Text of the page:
This paper aims to report a small-scale study that investigated attitudes to open source library management systems (LMS)s in UK higher education libraries. The study sought to establish why the sector has been slow to adopt this technology, and how attitudes towards it in UK universities might change in the future.
A quantitative online questionnaire was sent to all 181 libraries within the UK higher education sector and received a response rate of 46.4 per cent. The questionnaire was followed by qualitative telephone interviews with five selected professionals.
UK higher education libraries rely on peer feedback when choosing a LMS. With limited experience and a need for strong commercial support given uncertainty about staffing in the present financial climate, HE librarians are reluctant to choose open source LMSs. Participants also demonstrated a lack of motivation to change from current LMSs, suggesting limited adoption of alternatives in the near future. A higher number of questionnaire respondents reported considering adopting an open source LMS than in Adamson et al.; however, this may be due to open source advocates being more likely to participate.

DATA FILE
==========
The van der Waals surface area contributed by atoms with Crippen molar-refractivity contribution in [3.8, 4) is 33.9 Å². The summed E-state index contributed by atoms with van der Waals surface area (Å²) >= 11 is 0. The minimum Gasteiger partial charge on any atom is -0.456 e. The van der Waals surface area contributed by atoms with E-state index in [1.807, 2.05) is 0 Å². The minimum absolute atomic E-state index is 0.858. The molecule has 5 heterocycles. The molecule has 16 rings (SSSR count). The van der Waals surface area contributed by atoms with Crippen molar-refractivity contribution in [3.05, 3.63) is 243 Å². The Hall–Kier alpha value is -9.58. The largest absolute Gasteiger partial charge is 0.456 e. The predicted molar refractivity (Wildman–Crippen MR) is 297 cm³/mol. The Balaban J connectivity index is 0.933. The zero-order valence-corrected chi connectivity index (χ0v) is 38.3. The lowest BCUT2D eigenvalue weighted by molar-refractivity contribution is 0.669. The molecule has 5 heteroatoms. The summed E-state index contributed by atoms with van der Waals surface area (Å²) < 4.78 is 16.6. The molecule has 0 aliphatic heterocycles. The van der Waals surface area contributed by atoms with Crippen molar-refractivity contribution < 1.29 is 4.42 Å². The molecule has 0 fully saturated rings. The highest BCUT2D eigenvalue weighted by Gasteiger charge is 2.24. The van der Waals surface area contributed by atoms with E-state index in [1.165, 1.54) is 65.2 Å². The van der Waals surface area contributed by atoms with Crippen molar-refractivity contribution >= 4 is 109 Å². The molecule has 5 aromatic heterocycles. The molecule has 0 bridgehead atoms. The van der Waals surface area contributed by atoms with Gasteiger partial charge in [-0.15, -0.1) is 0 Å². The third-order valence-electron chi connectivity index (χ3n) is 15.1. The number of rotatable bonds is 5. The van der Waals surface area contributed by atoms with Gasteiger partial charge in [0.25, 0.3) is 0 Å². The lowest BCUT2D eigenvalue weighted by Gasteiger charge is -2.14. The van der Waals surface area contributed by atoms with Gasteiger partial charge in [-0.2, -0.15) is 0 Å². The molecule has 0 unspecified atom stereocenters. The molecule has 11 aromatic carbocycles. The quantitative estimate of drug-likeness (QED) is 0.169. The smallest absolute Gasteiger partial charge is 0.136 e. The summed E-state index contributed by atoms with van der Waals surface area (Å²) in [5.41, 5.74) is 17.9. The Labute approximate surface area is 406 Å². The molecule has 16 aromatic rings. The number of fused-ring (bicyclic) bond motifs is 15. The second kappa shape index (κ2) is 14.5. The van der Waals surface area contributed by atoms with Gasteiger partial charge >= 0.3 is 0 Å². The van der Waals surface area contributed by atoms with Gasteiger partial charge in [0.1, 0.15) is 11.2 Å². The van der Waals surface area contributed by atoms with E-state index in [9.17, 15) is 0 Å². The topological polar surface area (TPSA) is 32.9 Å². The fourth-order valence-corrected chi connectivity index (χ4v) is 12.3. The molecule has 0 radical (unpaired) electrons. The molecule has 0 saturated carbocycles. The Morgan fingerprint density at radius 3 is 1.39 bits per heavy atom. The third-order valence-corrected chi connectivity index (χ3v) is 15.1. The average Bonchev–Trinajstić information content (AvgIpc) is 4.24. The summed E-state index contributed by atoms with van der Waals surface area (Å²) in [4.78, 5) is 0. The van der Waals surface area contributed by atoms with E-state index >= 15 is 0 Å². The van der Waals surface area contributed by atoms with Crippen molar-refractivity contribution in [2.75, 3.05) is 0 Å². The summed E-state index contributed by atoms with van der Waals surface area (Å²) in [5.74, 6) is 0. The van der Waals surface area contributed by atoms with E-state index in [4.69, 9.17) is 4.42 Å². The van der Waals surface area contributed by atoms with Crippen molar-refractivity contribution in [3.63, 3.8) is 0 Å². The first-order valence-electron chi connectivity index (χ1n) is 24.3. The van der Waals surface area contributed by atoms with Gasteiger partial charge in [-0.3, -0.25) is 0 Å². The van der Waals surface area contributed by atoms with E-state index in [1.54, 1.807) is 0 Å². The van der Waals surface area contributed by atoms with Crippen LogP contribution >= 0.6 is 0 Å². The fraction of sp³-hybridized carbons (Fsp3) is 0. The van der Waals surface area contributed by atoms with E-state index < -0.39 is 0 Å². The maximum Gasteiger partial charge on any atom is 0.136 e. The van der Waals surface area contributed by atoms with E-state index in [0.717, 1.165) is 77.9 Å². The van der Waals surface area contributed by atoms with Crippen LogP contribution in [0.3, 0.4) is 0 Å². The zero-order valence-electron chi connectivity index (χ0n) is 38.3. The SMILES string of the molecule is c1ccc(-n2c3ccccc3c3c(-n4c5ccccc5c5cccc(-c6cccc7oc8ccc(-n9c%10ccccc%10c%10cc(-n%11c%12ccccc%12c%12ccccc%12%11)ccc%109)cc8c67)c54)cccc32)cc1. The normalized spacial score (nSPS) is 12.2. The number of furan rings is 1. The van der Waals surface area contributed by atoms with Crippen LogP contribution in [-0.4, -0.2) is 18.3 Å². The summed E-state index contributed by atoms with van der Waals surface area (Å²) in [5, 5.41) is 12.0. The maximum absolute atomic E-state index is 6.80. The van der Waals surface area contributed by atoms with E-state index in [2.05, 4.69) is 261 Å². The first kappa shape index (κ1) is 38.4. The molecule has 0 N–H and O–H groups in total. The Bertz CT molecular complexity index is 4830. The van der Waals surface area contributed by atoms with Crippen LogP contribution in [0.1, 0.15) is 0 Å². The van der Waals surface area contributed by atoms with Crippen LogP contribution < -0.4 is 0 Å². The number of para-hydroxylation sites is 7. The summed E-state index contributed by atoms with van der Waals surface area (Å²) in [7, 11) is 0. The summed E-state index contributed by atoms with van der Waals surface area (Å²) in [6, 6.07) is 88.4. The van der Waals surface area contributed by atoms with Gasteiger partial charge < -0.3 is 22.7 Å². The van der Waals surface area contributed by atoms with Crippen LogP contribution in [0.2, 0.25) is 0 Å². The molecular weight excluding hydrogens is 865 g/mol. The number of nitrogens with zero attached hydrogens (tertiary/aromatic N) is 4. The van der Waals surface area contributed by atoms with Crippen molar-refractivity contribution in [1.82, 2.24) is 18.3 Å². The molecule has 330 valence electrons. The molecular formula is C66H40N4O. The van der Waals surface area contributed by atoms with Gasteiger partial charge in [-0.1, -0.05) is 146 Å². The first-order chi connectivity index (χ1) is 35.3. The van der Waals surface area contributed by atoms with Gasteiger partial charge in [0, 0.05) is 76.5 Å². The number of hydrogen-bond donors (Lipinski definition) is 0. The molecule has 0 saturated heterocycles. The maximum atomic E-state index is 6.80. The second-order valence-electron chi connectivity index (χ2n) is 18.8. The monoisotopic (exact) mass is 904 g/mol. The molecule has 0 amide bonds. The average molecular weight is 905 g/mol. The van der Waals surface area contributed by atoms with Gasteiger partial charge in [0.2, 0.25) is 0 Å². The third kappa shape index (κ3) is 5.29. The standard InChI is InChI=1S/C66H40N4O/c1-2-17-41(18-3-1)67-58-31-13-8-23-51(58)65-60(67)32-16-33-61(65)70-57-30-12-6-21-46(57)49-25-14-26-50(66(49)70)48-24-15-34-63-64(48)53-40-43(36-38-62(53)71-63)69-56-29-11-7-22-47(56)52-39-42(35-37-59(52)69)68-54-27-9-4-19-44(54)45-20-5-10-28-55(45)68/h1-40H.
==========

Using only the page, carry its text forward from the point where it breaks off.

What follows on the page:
Drawing on Adamson's survey as a starting point, this study enriches the body of knowledge on open source LMSs by reporting and reflecting on the results of a survey and set of interviews with higher education information professionals. It adds to the small but growing literature in this field.
Dalling, J. and Rafferty, P. (2013), "Open source, open minds? An investigation into attitudes towards open source library management systems in UK higher education libraries", Program: electronic library and information systems, Vol. 47 No. 4, pp. 399-423. https://doi.org/10.1108/PROG-06-2012-0034Download as .RIS
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